Obviously, the United States, and the Federal Reserve Bank, still remains at the forefront of global market sentiment” given the uncertainty surrounding the US economy and the timing for higher interest rates. Clearly, the recent weaker than expected US economic data has altered some market views that the Fed would act in June, indeed, if we were to see any further disappointments then it is likely that the first rate hike would come nearer September, which in turn, was enough to push Wall Street higher last week, aided by the news that General Electric is to make some fundamental changes to its business model and dispose of its financial services operations. The company will then implement an aggressive buy back programme of its outstanding shares, and return back to its industrial roots.
Likewise, in the UK the FTSE 100 Index rallied strongly throughout the week gaining 3.75%. This rise was helped by the news that Royal Dutch Shell had made a bid for BG Group in a £47 billion takeover deal, prompting the market, and analysts, in thinking that this might be the beginning of a number of sizeable M&A transactions, indeed, rumors of bid talks surrounding the likes of InterContinental Hotels, Burberry, and Skye pharma have all buoyed up market sentiment. It was even reported that Vivendi, the French multi-national media company might be looking at acquiring TV group Sky.
Other stock markets that delivered some excellent returns this year have been China’s Shanghai Composite Index up by over 27 per cent, and Hong Kong’s Hang Seng Index which has risen by over 15 per cent. Whilst the Chinese market has benefitted from central bank policy the Hang Seng has rallied as a result of deregulation, arbitrage and speculative buying. Basically, Chinese punters have taking advantage of a new trading structure which has allowed them to buy up what is alleged to be bargains in the territory.
In the forex market sterling continued to weaken as elevated worries about the result of the General Election took its toll. Admittedly, the pound did perform better against the euro as FX traders await news from next week’s ECB meeting in Frankfurt. Likewise, the US dollar continued to strengthen against the single currency on suggestions that the Fed could still raise rates in June whilst the ECB continue with their aggressive quantitative easing programme.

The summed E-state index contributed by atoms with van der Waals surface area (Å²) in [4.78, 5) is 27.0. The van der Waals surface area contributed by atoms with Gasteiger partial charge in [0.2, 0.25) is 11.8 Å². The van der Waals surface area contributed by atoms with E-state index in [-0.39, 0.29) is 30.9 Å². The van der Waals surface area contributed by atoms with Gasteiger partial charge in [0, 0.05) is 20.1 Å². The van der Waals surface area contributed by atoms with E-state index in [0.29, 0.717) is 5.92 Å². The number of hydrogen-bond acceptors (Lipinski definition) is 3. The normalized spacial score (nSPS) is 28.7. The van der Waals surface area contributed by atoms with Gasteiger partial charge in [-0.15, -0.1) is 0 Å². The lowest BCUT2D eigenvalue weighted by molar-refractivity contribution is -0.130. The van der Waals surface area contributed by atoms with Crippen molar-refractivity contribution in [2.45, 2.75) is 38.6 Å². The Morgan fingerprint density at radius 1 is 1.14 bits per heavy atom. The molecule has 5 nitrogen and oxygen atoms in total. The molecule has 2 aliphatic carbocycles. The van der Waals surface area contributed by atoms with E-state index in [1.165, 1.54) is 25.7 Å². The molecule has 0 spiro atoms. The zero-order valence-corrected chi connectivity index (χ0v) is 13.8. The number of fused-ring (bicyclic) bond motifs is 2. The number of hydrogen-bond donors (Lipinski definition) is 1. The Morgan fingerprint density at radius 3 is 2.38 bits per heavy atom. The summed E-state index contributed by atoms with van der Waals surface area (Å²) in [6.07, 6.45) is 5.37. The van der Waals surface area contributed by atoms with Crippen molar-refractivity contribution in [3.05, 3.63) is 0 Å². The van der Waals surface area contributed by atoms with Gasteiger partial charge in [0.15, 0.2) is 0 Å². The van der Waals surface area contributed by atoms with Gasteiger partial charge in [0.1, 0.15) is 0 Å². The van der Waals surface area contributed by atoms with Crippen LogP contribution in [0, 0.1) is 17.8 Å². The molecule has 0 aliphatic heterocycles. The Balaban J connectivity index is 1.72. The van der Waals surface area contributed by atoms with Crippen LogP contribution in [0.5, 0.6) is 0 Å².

And last but not least, whilst global equity markets seem to have made a good start to the year, helped by better sentiment surrounding the eurozone, we have seen a distinct change in investors’ appetite for US equities in favour of Europe and Japan. A divergence of central bank monetary policy between the big four is slowly affecting the way global asset allocators want to be positioned over the coming months, not just in equities and bonds, but also in currencies, as the race down to zero for interest rates and bonds is continually see’s foreign exchange markets experience rising volatility, which in turn, is having a damaging effect on investment portfolios if you are on the wrong side of a currency trade.
Peter Lowman Chief Investment Officer
Peter Lowman has been in investment management for over forty years and prior to becoming Chief Investment Officer for Investment Quorum he worked within larger asset managers, primarily as an Investment Director within Cazenove’s. He is responsible for the overall investment strategy for Investment Quorum clients and sits on the Investment Quorum Investment Committee. This article does not constitute specific advice and investors should bear in mind that capital invested is not guaranteed. Investment Quorum is authorised and regulated by the Financial Conduct Authority.